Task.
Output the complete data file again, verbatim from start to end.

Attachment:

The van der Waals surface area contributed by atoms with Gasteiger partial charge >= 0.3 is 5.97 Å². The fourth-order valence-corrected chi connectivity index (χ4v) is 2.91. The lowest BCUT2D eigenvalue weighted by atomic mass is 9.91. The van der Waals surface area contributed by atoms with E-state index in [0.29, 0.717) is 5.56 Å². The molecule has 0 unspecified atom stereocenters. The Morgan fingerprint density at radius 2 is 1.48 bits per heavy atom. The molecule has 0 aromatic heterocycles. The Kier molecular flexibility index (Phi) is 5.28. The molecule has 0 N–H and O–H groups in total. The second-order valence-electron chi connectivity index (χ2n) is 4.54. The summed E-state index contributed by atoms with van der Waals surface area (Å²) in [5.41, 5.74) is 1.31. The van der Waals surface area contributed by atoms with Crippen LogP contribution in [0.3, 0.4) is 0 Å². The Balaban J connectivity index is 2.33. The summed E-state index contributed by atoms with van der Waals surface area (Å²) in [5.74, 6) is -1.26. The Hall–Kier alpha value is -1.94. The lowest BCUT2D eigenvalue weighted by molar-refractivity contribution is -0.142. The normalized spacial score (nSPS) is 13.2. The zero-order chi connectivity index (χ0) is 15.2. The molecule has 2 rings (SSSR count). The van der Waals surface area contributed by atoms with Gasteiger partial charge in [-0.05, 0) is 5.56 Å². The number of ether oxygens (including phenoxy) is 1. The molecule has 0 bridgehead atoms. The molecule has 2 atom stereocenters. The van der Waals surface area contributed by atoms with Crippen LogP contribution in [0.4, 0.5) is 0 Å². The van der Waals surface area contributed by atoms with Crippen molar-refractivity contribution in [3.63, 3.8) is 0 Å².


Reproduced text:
The van der Waals surface area contributed by atoms with Gasteiger partial charge >= 0.3 is 5.97 Å². The fourth-order valence-corrected chi connectivity index (χ4v) is 2.91. The lowest BCUT2D eigenvalue weighted by atomic mass is 9.91. The van der Waals surface area contributed by atoms with E-state index in [0.29, 0.717) is 5.56 Å². The molecule has 0 unspecified atom stereocenters. The Morgan fingerprint density at radius 2 is 1.48 bits per heavy atom. The molecule has 0 aromatic heterocycles. The Kier molecular flexibility index (Phi) is 5.28. The molecule has 0 N–H and O–H groups in total. The second-order valence-electron chi connectivity index (χ2n) is 4.54. The summed E-state index contributed by atoms with van der Waals surface area (Å²) in [5.41, 5.74) is 1.31. The van der Waals surface area contributed by atoms with Crippen LogP contribution in [0.3, 0.4) is 0 Å². The Balaban J connectivity index is 2.33. The summed E-state index contributed by atoms with van der Waals surface area (Å²) in [5.74, 6) is -1.26. The Hall–Kier alpha value is -1.94. The lowest BCUT2D eigenvalue weighted by molar-refractivity contribution is -0.142. The normalized spacial score (nSPS) is 13.2. The zero-order chi connectivity index (χ0) is 15.2. The molecule has 2 rings (SSSR count). The van der Waals surface area contributed by atoms with Gasteiger partial charge in [-0.05, 0) is 5.56 Å². The number of ether oxygens (including phenoxy) is 1. The molecule has 0 bridgehead atoms. The molecule has 2 atom stereocenters. The van der Waals surface area contributed by atoms with Crippen LogP contribution in [0.4, 0.5) is 0 Å². The van der Waals surface area contributed by atoms with Crippen molar-refractivity contribution in [3.63, 3.8) is 0 Å².